My Grandmother, Bachan, answered the knocking, only to find it wasn’t knuckles upon door she heard, but a 11 x 17 placard being nailed into the clapboard siding of their Delano home.
INSTRUCTIONS To ALL MEMBERS OF JAPANESE ANCESTORY it began, the print scrolling smaller as it continued down, the words shrinking as their intentions grew more evil.
Bachan stood on tip toe and looked closely at the words, her nose almost touching the paper.
Sounding out each English word aloud in whisper, she thinks she is surely misunderstanding the instructions of eviction.
By the time my teenaged Mom came out to the porch and read it for her, their life was already slipping away..
I ride through the historic main gate, stop at the small guard station where a ranger hands me a map of the grounds.
He takes a look at the Pirelli big block tires on the Honda and, grinning, points to one of the multiple signs reminding visitors to Not Go Off Road.
The skies are darkened by fire smoke, the sun reddened as if blushing in embarrassment.
The atmosphere is heavy and hellish, but feels somehow fitting as I start riding along the paved trails.
Good, I think.
I would hate to see this place on a beautiful day.
It is, shamefully, my first visit to this place.
Long ago, we recorded a song titled Manzanar, a rough 130 second song about Japanese internment.
People sometimes tag me or the band in photos of the place.
A quick stop off Highway 395, maybe on their way to or from a weekend of skiing the fine powders at Mammoth.
They take a moment out of their hilarious vacations for a somber look into America’s shadow.
#CH3 yo!, they might tag under a photo of them posing by the gates.
Or, ….in fact in your own back yard! captioning a selfie in front of the barracks, a nod to one of the lyrics.
In the comments, people chime in that they first learned of the place and that chapter of history from the song.
It’s humbling and appreciated, and I can sometimes convince myself that I wrote those words as 19 year old to teach my fellow punks of our true capacity for brutality, and not just because I needed a three syllable title to match Kimm’s bitchin’ riff.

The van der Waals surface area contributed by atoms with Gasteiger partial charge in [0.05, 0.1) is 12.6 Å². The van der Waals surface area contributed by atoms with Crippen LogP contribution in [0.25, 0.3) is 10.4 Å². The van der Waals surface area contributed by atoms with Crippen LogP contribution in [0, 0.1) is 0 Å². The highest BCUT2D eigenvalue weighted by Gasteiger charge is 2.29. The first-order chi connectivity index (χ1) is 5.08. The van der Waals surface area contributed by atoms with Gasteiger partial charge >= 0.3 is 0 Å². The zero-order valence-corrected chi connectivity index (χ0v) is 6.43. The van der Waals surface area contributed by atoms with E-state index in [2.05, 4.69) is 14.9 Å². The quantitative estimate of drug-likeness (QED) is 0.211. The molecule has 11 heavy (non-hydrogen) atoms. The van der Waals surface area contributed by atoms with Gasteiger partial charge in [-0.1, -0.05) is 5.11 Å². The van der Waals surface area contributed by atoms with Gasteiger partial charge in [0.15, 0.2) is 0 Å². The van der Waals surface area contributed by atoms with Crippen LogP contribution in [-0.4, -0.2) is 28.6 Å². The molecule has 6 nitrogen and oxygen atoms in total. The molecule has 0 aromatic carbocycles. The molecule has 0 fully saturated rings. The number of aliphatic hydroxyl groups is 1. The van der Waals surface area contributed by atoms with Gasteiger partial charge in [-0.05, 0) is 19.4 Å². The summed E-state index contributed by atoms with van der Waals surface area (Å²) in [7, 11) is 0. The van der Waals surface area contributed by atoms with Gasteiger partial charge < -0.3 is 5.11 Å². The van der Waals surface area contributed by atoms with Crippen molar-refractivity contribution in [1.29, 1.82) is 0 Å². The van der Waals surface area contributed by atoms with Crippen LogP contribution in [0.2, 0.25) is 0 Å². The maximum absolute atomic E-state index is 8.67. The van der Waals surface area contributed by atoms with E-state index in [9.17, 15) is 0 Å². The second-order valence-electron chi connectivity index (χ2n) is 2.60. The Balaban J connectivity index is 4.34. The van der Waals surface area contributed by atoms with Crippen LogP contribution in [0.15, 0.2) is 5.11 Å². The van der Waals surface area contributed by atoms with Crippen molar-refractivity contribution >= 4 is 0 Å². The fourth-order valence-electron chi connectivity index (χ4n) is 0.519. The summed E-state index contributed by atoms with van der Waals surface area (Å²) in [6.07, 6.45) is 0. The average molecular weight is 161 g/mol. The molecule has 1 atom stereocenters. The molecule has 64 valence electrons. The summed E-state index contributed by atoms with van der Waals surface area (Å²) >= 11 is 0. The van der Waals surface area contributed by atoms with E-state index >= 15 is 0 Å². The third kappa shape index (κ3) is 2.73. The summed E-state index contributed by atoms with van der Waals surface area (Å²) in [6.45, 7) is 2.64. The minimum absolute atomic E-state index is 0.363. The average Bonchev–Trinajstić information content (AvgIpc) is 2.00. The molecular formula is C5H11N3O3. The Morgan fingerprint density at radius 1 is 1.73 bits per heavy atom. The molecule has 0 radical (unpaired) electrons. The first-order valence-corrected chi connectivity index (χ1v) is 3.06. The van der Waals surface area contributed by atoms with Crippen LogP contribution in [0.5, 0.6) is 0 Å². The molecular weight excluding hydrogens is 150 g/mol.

They were told to take only what they could carry, leaving behind their furniture and home, report to a bus station.
Go somewhere else.
Bachan fretted over the weight of the tetsubin, if she could bring her bowls and cups. Mom assured her they would carry the iron teapot for her, though the lacquered rice bowls would have to stay.
Grandpa took a lantern with him to the vineyards that night, his Japanese ceremonial swords bundled in burlap like a tragically deceased infant in a burial shroud.
He dug a hole, then dropped the swords into the Earth, taking stock of the grave from every vantage in the futile hope he would someday be back to retrieve them.
He smoothed the dirt beside the grapevines he had tended just that morning but would never see harvested, their fruit still green and bitter.
The visitor center is closed, but the few restored buildings and exhibits open.
The barracks impressively present camp life of the day.
There are large photo walls and plaques filled with paragraphs of history.
But I am drawn to the still tableau of daily life here.
A matchbox sits on a shelf of bare wall stud. A blanket hangs over a clothesline, the only privacy afforded between whole families.
There, a long handled mochi mallet sits in its tub, and I imagine the rhythmic pounding on New Years Eve, making rice cakes for the traditional New Years feast.
The wind howling through cracks in tar paper, the grim smiles trying to insist holiday and tradition upon life while being held prisoner in their own homeland.
I ride around the compound and stop at each of the exhibits.
The floors are clean, the beds all made. It seems almost quaint, like a rustic resort, and I imagine if they put up string lights and sold hard cider the place could be a hot hipster glampsite.
But it is beyond the immaculately presented buildings, just past the landscaped walks of raked gravel that the moaning past seems to truly exist.